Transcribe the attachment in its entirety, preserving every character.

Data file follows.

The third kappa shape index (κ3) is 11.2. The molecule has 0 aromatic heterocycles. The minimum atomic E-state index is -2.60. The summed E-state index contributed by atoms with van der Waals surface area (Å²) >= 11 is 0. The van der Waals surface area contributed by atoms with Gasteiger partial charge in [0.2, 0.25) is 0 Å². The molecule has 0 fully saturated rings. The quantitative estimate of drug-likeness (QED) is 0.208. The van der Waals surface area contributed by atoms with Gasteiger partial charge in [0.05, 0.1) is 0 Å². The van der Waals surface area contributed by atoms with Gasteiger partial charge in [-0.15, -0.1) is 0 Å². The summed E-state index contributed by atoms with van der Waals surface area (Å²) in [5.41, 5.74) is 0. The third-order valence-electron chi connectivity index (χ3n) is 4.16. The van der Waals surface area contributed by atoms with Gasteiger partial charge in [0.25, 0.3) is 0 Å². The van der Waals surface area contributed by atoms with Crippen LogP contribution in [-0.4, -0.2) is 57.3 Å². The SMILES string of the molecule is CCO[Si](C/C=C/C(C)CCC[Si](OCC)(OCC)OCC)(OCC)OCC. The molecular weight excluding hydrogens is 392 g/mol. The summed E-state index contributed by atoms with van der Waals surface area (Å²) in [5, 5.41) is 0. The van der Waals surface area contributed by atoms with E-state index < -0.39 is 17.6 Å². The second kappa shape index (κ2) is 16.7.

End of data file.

The third kappa shape index (κ3) is 11.2. The molecule has 0 aromatic heterocycles. The minimum atomic E-state index is -2.60. The summed E-state index contributed by atoms with van der Waals surface area (Å²) >= 11 is 0. The van der Waals surface area contributed by atoms with Gasteiger partial charge in [0.2, 0.25) is 0 Å². The molecule has 0 fully saturated rings. The quantitative estimate of drug-likeness (QED) is 0.208. The van der Waals surface area contributed by atoms with Gasteiger partial charge in [0.05, 0.1) is 0 Å². The van der Waals surface area contributed by atoms with Gasteiger partial charge in [-0.15, -0.1) is 0 Å². The summed E-state index contributed by atoms with van der Waals surface area (Å²) in [5.41, 5.74) is 0. The third-order valence-electron chi connectivity index (χ3n) is 4.16. The van der Waals surface area contributed by atoms with Gasteiger partial charge in [0.25, 0.3) is 0 Å². The van der Waals surface area contributed by atoms with Crippen LogP contribution in [-0.4, -0.2) is 57.3 Å². The SMILES string of the molecule is CCO[Si](C/C=C/C(C)CCC[Si](OCC)(OCC)OCC)(OCC)OCC. The molecular weight excluding hydrogens is 392 g/mol. The summed E-state index contributed by atoms with van der Waals surface area (Å²) in [5, 5.41) is 0. The van der Waals surface area contributed by atoms with E-state index < -0.39 is 17.6 Å². The second kappa shape index (κ2) is 16.7.